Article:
The pain of abandonment lls this part of the great saga of Abraham. The story thus far has been laden with dif cult choices: the decision to leave Ur and all its familiarity and then to leave Sodom and Gomorrah to God’s judgment after striving to nd clemency; leaving Lot’s wife because of her fated disobe- dience. And now after all that faithfulness, we have a story of ruthlessness.
We recognize the themes of invitation and hospitality throughout this story: Sarai’s invitation for Abram to lie with Hagar, the Egyptian slave; the kindness shown by Abram to the strangers who visit; promises and covenants, including the cir- cumcision of Ishmael, the slave woman’s son, along with all the males of the household; and God’s promises, not only to Abram but also to both Sarai (Sarah) and Hagar about their sons, now ourishing and growing in strength.
But a dark thread runs through this narrative. In Genesis 16 we read how Hagar, having conceived, has mocked the bar- renness of her mistress. Sarai responds by treating her badly so Hagar runs away into the wilderness where God encounters her as she rests by a spring of water. And now, some years later, we nd Sarah’s jealousy and Abraham’s response resulting in Hagar being driven into the wilderness to the point of death. Experi- ences of being “in” and “out” weave through the story.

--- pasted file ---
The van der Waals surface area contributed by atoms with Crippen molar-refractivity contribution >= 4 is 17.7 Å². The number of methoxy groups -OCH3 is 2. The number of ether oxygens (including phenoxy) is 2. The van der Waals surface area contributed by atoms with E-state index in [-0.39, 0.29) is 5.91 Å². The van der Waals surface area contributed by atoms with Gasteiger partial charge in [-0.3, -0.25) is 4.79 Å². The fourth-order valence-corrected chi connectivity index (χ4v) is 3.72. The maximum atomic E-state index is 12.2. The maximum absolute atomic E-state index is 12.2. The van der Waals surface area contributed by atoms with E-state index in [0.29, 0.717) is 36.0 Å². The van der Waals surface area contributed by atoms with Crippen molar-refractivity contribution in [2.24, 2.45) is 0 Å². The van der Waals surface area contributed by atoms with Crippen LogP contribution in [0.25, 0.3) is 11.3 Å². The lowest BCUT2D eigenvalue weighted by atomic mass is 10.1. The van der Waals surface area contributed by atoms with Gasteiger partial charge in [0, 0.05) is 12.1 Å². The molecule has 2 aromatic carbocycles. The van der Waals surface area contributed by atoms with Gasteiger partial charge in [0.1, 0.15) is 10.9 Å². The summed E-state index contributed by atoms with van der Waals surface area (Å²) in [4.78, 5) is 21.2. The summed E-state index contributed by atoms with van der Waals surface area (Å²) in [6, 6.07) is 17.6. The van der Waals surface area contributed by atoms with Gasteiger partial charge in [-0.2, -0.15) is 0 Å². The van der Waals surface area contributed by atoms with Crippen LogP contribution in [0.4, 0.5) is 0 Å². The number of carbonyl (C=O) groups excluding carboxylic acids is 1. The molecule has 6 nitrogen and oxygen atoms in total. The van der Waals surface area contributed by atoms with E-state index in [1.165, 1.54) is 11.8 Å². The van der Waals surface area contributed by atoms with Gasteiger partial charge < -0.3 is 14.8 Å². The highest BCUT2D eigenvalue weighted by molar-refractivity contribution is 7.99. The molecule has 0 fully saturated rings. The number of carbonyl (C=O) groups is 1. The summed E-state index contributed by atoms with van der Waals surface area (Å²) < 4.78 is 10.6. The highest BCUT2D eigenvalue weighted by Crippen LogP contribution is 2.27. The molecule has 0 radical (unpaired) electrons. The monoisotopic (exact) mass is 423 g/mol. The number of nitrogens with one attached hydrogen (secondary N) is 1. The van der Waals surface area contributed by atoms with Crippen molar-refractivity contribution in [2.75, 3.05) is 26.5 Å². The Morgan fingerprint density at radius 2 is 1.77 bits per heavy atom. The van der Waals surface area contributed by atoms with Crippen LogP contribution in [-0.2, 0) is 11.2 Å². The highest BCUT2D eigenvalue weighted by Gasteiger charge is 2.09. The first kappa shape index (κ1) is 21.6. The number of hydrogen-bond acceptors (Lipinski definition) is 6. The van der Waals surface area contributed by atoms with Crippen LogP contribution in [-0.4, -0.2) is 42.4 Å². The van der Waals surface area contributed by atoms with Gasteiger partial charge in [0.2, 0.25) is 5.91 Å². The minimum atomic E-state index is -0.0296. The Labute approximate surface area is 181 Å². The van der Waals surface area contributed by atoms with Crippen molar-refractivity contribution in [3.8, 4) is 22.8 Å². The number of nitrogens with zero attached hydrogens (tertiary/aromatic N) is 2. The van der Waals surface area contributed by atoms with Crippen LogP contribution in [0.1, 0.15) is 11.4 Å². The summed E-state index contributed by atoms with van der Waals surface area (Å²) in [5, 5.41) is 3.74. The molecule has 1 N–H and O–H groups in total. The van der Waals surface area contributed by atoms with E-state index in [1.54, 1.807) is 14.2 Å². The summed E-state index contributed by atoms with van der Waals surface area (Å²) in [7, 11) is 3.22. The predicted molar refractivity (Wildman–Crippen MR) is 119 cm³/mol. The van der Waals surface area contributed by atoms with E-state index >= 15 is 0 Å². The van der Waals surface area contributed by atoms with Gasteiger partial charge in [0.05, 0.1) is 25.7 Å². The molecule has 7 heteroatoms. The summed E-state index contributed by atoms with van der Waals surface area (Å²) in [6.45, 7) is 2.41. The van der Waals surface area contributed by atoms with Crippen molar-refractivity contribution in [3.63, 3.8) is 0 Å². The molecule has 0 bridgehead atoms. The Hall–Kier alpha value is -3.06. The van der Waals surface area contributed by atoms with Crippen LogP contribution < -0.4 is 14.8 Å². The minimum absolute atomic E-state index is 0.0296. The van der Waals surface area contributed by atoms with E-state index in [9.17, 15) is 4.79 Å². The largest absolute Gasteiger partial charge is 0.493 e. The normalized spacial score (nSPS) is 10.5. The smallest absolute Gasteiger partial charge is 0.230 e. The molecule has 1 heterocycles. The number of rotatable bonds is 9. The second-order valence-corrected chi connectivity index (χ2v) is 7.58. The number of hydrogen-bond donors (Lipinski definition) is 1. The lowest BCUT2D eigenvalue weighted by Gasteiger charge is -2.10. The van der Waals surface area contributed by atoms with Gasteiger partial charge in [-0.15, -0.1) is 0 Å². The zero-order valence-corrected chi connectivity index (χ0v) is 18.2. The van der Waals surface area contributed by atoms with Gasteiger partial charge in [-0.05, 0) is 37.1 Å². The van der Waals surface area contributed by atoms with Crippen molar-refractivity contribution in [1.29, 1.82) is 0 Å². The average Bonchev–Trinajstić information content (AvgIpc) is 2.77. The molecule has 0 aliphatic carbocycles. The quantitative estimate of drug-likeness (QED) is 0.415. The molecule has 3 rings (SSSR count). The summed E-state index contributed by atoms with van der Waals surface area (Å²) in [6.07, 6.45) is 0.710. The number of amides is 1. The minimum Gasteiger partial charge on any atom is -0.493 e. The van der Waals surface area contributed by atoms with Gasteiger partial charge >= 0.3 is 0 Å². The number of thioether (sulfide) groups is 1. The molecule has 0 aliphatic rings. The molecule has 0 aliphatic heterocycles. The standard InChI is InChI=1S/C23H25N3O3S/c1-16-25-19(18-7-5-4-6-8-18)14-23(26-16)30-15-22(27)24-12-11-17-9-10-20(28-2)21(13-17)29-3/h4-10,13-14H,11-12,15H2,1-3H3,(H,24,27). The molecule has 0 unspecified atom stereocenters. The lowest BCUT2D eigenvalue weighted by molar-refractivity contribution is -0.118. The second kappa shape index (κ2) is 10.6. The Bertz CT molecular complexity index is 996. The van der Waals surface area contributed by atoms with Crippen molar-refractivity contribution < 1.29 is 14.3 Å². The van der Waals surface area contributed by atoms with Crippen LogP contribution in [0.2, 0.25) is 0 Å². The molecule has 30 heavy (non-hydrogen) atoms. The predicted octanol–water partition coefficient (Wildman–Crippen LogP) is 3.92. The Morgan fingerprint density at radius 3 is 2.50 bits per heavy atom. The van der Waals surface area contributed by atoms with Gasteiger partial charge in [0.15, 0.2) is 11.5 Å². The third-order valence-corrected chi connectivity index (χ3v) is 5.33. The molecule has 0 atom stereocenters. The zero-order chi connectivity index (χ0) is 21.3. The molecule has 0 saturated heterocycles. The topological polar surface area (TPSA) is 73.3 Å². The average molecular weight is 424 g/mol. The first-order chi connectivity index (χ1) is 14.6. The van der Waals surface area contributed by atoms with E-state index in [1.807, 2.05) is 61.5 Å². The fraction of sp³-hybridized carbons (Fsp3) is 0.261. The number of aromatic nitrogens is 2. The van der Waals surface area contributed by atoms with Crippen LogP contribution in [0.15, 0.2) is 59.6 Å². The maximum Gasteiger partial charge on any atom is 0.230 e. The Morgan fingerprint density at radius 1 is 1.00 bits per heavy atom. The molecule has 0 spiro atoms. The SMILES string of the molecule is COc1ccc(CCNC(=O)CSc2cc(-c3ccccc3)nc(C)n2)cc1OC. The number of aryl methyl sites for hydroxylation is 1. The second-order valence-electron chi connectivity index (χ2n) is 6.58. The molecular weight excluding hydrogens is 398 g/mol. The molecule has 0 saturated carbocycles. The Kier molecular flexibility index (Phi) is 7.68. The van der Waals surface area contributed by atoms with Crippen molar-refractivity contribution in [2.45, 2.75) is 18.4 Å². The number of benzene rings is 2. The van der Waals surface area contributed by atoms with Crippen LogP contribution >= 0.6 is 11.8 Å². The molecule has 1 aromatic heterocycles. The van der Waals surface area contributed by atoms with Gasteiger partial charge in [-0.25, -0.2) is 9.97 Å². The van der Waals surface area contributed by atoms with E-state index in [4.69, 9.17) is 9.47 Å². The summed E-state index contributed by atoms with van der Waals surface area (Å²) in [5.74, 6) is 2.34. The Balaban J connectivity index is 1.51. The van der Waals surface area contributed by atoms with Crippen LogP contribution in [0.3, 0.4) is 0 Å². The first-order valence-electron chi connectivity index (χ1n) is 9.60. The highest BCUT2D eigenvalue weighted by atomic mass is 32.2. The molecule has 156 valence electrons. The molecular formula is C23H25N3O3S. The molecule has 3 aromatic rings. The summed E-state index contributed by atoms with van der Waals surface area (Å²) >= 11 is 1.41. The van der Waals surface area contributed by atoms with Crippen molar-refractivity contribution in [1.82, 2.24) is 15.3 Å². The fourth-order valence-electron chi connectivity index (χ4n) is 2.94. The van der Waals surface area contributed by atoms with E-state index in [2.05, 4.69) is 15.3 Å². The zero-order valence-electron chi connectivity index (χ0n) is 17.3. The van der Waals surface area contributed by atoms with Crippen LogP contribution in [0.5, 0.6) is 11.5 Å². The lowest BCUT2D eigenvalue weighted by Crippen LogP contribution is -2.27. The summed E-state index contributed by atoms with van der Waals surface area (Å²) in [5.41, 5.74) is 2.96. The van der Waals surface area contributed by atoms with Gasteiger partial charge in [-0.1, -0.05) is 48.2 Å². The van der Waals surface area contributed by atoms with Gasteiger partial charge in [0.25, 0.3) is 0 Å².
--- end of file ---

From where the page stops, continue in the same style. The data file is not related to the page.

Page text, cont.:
Through all of this drama of inclusion and exclusion, jeal- ousy and suspicion, brinkmanship and desperation, human kindness and yet disturbing injustice, one thing remains con- stant: God, who hears “the voice of the boy where he is,” keeps God’s promises, providing sustenance to the outcast in need and treasuring the life of Ishmael. “God was with the boy.”
God who hears the voice of the abandoned and the homeless, help us to keep our own promises to protect and nurture those who bear the brunt of an unjust world. Amen.
Implicit in the story of Hagar and Ishmael is the threat to Isaac and to God’s promises to Abraham and Sarah. The psalmist captures the terror by unnamed forms of destruction that may threaten an individual or people. Paul raises the specter of that most universal threat—death—but does so within the context of the new life won by Christ’s resurrection. Matthew describes various ways in which the enemies of Jesus threaten his disciples because of their association with him.
• Read Genesis 21:8-21. When have you felt burdened and outcast? What was your experience of God’s hearing you where you were?
• Read Psalm 86:1-10, 16-17. Do you pray in the confidence that God hears and will answer your pleas? If not, how could you learn to pray in that manner?
• Read Romans 6:1b-11. Paul speaks of dying to self and rising with Christ. How has your Christian faith given you a sense of freedom from sin?
• Read Matthew 10:24-39. What makes God’s presence real to you? How does God’s intimate knowledge of you—the number of hairs on your head—make you feel?
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